Nancy McKeon (New York City): I remember something probably a lot of us do: getting separated from my mom at Macy’s Herald Square, that ginormous store, and having to sit in the security department while they paged my frantic mom. I was crying (of course, I was always crying). But the one I regret most has been gone quite some time: B. Altman & Co., Fifth Avenue and 34th Street. My great-grandmother bought the fabric for her daughter’s (my grandmother’s) 1906 wedding dress at Altman’s new Fifth Avenue location (and had a seamstress copy the wedding dress of Alice Roosevelt Longworth, which had been seen earlier that same year in all the newspapers, complete with leg-of-mutton sleeves). During the years after Benjamin Altman’s death, when the store was run by the Altman foundation, it changed little: there was always a fireplace department (because back then grand apartments had fireplaces) and a main-floor religious counter that sold Bibles and hymnals and such (maybe rosary beads?). That latter was reputed to be because the foundation made generous contributions to Catholic charities, and the nuns and priests repaid it with their custom. The building exterior was declared a New York City landmark in 1985, but I don’t know how much has happened to the interior. So I don’t know if the original water-hydraulic elevators are still there—but they were well into the 1980s, the enormous pistons under the elevator cabs visible through the glass elevator doors and glistening with water!

Linda Kastan (New York City): In the late fall of 2001, my mother was in a coma in a south Florida hospital after surgery on her pancreas. Nobody knew whether she was going to survive but the doctor gave me leave to go back to New York for a couple of days. When I arrived home I headed to Barneys and splurged on an expensive winter coat by Jean-Paul Gaultier. It lifted my sad mood. I returned to Florida to find my mom had come out of the coma and was doing well. She lived another three years. I still have the coat.



11 thoughts on “Department Stores Were Us

  1. beth rosner says:

    As a small child we lived in Baltimore. There were some glorious department stores back then- Hoschild Kohn, Stewarts and Hutzlers. My mom loved to take me shopping back then. My dad would drop us off in the morning and we’d spend the day swooshing from store to store. We’d always take a break at the Hutzler lunch counter where I remember eating Chicken Chow Mein- which must have been the daily dish– and cost a pittance. I’d usually get some new shoes, hat, skirt, something out of the day — it was the ’60s so I recall a mod leopard skirt (rrrr) that she bought me. My mom almost always bought on “sale,” something that has been heavily imprinted on me. We’d end the day with maple nut candies and some fudge from the candy counter on the first floor. Then my dad would pick us up and we’d go home and admire our purchases. It was as perfect a day as there ever was.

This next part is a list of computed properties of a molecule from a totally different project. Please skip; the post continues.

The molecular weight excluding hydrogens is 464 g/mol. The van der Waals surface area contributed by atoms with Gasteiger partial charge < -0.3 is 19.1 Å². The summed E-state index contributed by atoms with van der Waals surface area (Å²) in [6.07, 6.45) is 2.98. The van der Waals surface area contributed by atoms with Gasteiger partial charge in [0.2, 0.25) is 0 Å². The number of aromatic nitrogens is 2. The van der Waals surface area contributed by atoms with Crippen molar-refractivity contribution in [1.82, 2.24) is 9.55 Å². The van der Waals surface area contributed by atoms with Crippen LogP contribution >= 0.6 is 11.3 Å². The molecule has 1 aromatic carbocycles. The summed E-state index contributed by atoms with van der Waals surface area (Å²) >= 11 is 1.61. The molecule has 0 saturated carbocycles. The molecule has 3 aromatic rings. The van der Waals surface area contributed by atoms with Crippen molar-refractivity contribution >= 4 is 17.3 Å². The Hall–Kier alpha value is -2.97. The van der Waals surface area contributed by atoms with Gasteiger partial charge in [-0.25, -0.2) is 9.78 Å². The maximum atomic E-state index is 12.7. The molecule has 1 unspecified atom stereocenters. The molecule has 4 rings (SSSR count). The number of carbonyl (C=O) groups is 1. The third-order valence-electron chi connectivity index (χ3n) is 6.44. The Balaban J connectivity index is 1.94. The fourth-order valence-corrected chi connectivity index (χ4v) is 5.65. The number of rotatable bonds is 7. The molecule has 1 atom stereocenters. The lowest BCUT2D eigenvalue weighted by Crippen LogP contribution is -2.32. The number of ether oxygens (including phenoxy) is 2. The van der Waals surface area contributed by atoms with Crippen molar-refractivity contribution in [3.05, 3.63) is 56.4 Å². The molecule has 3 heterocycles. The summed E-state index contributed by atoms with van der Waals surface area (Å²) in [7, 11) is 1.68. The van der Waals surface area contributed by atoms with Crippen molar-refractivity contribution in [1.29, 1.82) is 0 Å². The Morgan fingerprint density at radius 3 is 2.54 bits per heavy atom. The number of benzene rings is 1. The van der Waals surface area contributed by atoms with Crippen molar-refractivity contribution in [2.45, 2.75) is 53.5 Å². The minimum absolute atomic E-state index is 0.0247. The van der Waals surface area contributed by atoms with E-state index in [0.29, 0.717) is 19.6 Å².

Later, when we moved to DC, and I was around ten by now, I remember my mother buying me a beautiful green wool coat with a belt from Garfinckels, a beautiful DC store. So was Woodward and Lothrop. Woodies would not survive into this century. The grand Woodward and Lothrop building is still there in DC at Metro Center. It was later turned into a Forever 21, also now defunct.

  2. Lisa McAllister says:

    Beside the “charge plates” for now-gone individual department stores, I still have my blue “Washington Shopping Plate,” which covered most of the area department stores. I must’ve gotten one of the last ones, and was so proud when I did. When I had accompanied my mother and grandmother as a child, the blue card had been the ticket to the temples we loved. Right now, I’m lying on a fabulous couch from Garfinckel’s that my late parents bought after marrying in 1950. Mom rebuilt/reupholstered/refashioned it twice, and I did a third time after they passed. Goods were built to last back then. And people didn’t buy a lot, but they bought well.

  3. Catherine Clifford says:

    Re: charge plates–I found my original Saks and L&T cards recently, and my kids were astonished. No chip, no magnetic strip, not even raised numbers, basically just plastic with a name and a signature on it??? It was as old-timey to them as a button hook.

  4. My artist mother grew up in Michigan City, Indiana, east of Chicago. Her mother, a “Women’s Section” editor, was a single mother with 3 daughters and 2 spinster aunts in the household. During this late 1950’s trip to Chicago, Mommy was sharing her high school and college years with us kids. I remember the excitement glowing on my mother’s face as she led us into Marshall Fields. She waved us, plus Daddy carrying my youngest brother on his shoulders, to cram in the fancy elevator. Our mission was the toy section so my toddler brother—whose birthday fell during the trip to Chicago—could pick out a Steiff stuffed animal, a family tradition for a special present. The rest of us had had a group Steiff toy pilgrimage one mid-1950’s Christmas in New York City where Mommy showed us the windows at Saks, Bloomingdales, Macy’s, L&T and the others.

    In the Marshall Fields toy section my bother didn’t want a stuffed animal. He pointed to a big dump truck-bulldozer in primary colors that looked like the real McCoy. He didn’t cry or make a scene, just blurted “truck.”
    And he’s still a no-nonsense, straight-up, do-it-his-way guy who daily cared for our mother during the last 9 of her 99 years until April 30, 2017.

    1. Janet Kelly says:

      Thanks for sharing that lovely memory of your family shopping trip.

  5. Just reading the headline … How many memories??? Overhearing a clerk at Bonwit’s graciously refund $5 (?) for a blouse that was “guaranteed to last forever” twenty-five years after it was purchased; buying my (first) wedding gown at Altman’s; shopping for men at Bloomingdale’s on Saturdays; bunch of stuff here that can’t be reduced to a sentence; and, most recently, saying to my 30-something daughter — I can’t find my charge plate — and her saying — YOUR WHAT? I have also been known to say ice box, but that is neither here nor there.

    1. Janet Kelly says:

      My husband says ice box, mostly to annoy his son. I bought my first wedding gown at Kleinfeld’s, the second at Lord & Taylor.

  6. Madeline says:

    I can never forget the Soup Bar on, I think, the ninth or tenth floor of Lord & Taylor. In the open end of a U-shaped counter, stocked with baskets of Ritz crackers, stood two huge gleaming copper kettles filled with the eponymous offerings: thick parsley-dappled Scotch broth in winter, vichyssoise in summer. The kettles were overseen by a hugely rotund black man in a chef’s toque and a petite black woman in, as I recall, a tidy waitress uniform. They were there for years. Dessert was deep-dish apple pie with gritty hard sauce or Cheddar cheese. It was always the hard sauce for me. A simple, unvarying menu that was deeply satisfying as much for its predictability as for its excellence. Before the store finally closed the long-gone eatery had been replaced by a Sarabeth’s. Not bad, but NOT the beloved Soup bar.

    1. Janet Kelly says:

      I didn’t know there was a Soup Bar at L&T. Thanks for describing your memory of it so well!

  7. Nancy G says:

    I guess we are the last generation to have such memories. But what wonderful memories they are. A bygone age. It will be very sad if none of these grande dames survive.

  8. Carol says:

    So many memories. Gimbels Kaufmann’s Horne’s and occasionally Mansmanns (the best housewares) and Frank and Seder ❤️